Local RVA modern dance company Starr Foster Dance Project (SFDP) premiered their annual performance “The Shaking Season” this past weekend at Grace Street Theater. SFDP has been performing locally and touring nationally behind founder and lead choreographer Starrene Foster for 16 years. Their mission is to provide a positive experience for its audiences by presenting emotionally intoxicating and physically charged works based on themes of nature. However, “The Shaking Season” did not accomplish that goal.
Starr Foster Dance Project’s annual show began with a restaging of a past performance, “Nineteen43,” a choreographed work about the Holocaust from the perspective of its prisoners. This piece began with a home movie, in which a survivor was interviewed about the atrocities they experienced firsthand, laid overtop of rehearsal footage. Once it had ended, the dancers began to tell a story of desperation and tragedy, following the stages of internment: capture, cattle cars, genocide, and escape. “Nineteen43” stood as the most developed work of the night because of the allegorical nature. However, it contained sudden, black-out transitions that interrupted the narrative, bringing me in and out of reality.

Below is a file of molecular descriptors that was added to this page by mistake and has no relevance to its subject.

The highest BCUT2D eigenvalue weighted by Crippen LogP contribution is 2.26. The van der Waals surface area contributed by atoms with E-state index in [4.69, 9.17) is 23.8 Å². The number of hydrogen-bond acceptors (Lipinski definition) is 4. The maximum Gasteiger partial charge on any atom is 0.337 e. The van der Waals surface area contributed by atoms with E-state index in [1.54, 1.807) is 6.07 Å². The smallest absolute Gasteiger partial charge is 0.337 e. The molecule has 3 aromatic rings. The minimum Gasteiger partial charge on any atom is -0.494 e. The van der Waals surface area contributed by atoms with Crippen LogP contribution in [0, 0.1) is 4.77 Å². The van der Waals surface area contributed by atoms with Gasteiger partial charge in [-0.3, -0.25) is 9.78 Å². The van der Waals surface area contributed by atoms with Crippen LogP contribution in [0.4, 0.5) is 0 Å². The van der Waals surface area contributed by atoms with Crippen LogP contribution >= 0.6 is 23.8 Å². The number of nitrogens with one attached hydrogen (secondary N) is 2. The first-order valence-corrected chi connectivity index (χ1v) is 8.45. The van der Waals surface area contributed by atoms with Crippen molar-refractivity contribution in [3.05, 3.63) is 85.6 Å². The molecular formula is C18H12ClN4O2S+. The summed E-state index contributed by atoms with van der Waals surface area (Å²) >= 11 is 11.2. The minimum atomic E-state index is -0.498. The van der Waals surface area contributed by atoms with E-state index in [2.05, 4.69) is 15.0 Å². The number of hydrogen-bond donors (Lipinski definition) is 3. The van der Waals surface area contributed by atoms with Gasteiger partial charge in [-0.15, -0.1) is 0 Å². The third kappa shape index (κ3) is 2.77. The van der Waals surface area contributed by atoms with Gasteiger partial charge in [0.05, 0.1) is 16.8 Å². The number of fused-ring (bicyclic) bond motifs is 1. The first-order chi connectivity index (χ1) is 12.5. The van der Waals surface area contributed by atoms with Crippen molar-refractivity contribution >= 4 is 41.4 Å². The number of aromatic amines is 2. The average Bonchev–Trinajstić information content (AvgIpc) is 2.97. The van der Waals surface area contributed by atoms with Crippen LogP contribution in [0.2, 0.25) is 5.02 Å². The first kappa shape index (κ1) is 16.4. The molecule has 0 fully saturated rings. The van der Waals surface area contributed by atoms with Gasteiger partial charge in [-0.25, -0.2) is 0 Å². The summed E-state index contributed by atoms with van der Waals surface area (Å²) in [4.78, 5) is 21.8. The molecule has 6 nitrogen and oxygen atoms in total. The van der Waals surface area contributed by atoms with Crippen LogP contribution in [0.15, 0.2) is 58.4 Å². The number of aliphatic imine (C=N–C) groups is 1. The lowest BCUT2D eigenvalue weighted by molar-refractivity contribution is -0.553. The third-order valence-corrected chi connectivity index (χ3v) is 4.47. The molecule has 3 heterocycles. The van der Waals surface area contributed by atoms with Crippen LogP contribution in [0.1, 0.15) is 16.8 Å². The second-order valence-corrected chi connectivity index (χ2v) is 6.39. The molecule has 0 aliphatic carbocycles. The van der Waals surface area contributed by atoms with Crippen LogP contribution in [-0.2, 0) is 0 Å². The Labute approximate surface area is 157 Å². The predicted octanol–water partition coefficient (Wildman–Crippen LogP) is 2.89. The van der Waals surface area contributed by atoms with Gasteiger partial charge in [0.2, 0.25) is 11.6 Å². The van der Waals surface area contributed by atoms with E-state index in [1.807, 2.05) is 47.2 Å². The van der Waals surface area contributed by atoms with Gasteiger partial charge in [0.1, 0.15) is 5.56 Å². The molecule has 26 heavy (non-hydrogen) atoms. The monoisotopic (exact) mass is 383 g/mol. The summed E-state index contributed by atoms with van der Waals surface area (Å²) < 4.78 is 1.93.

The title piece, “The Shaking Season,” demonstrated a strong quintet addition to Starr Foster’s repertoire, but as it stood on opening night, it was not ready for a main stage premiere. With only five dancers, cohesion is key, and several dancers fell behind in half second delays, or more. Technique could have been more polished, as I saw several feet that were not pointed in jumps and lifts. The biggest bother in this particular piece was the presence of lighting behind the dancers. When the floor lights came on to give the effect of silhouetted dancers, the audience became blinded. It is one thing to create an illusion of impaired vision, but it is another entirely to actually impair.
My personal favorite work of the evening came last as the finale. “Sleep of the Guilty” was a sextet that captured and highlighted the dancing capabilities of Starr Foster Dance Project. In Foster’s words, “Sleep of the Guilty” highlights her “unique voice to create unusual and skillful partnering,” and I found that to be apropos. This was the only performance of the night that resounded with confidence from the dancers, and it was the only performance to fully utilize all performers on stage. The transitions were subtle, and I was never once distracted by the execution, often happening between multiple pairs at once. I only wish the positive note on which “The Shaking Season” ended made up for the otherwise forgettable choreography.
*Cover photo by Grace Herndon